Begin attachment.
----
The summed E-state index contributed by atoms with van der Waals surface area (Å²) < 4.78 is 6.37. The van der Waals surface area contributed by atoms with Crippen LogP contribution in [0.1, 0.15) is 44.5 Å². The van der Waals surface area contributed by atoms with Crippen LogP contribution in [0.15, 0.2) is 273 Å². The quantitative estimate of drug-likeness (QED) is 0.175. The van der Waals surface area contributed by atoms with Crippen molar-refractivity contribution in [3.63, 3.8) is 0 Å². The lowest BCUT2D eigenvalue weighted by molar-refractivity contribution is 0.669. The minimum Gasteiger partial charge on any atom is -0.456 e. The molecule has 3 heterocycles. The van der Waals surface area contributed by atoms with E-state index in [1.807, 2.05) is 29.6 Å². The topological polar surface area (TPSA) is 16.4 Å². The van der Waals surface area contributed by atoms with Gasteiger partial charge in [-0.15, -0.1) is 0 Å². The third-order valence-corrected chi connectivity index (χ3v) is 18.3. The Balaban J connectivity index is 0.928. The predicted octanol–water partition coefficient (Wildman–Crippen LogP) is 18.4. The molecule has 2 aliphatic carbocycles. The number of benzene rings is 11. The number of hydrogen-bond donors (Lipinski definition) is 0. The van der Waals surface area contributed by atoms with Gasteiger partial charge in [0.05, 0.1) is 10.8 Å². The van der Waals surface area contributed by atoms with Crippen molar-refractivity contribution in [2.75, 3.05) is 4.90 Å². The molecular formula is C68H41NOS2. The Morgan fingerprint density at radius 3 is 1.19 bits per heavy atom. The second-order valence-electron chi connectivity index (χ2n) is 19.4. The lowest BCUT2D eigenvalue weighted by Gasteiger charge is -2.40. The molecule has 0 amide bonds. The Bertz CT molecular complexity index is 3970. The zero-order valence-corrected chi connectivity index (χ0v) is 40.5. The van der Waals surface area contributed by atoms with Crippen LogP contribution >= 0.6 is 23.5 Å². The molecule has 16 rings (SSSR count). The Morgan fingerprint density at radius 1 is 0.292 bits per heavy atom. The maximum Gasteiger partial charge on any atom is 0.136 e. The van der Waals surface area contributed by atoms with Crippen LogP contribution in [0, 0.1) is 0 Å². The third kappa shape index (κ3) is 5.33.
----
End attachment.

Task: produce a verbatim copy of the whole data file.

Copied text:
The summed E-state index contributed by atoms with van der Waals surface area (Å²) < 4.78 is 6.37. The van der Waals surface area contributed by atoms with Crippen LogP contribution in [0.1, 0.15) is 44.5 Å². The van der Waals surface area contributed by atoms with Crippen LogP contribution in [0.15, 0.2) is 273 Å². The quantitative estimate of drug-likeness (QED) is 0.175. The van der Waals surface area contributed by atoms with Crippen molar-refractivity contribution in [3.63, 3.8) is 0 Å². The lowest BCUT2D eigenvalue weighted by molar-refractivity contribution is 0.669. The minimum Gasteiger partial charge on any atom is -0.456 e. The molecule has 3 heterocycles. The van der Waals surface area contributed by atoms with E-state index in [1.807, 2.05) is 29.6 Å². The topological polar surface area (TPSA) is 16.4 Å². The van der Waals surface area contributed by atoms with Gasteiger partial charge in [-0.15, -0.1) is 0 Å². The third-order valence-corrected chi connectivity index (χ3v) is 18.3. The Balaban J connectivity index is 0.928. The predicted octanol–water partition coefficient (Wildman–Crippen LogP) is 18.4. The molecule has 2 aliphatic carbocycles. The number of benzene rings is 11. The number of hydrogen-bond donors (Lipinski definition) is 0. The van der Waals surface area contributed by atoms with Gasteiger partial charge in [0.05, 0.1) is 10.8 Å². The van der Waals surface area contributed by atoms with Crippen molar-refractivity contribution in [2.75, 3.05) is 4.90 Å². The molecular formula is C68H41NOS2. The Morgan fingerprint density at radius 3 is 1.19 bits per heavy atom. The second-order valence-electron chi connectivity index (χ2n) is 19.4. The lowest BCUT2D eigenvalue weighted by Gasteiger charge is -2.40. The molecule has 0 amide bonds. The Bertz CT molecular complexity index is 3970. The zero-order valence-corrected chi connectivity index (χ0v) is 40.5. The van der Waals surface area contributed by atoms with Crippen LogP contribution >= 0.6 is 23.5 Å². The molecule has 16 rings (SSSR count). The Morgan fingerprint density at radius 1 is 0.292 bits per heavy atom. The maximum Gasteiger partial charge on any atom is 0.136 e. The van der Waals surface area contributed by atoms with Crippen LogP contribution in [0, 0.1) is 0 Å². The third kappa shape index (κ3) is 5.33.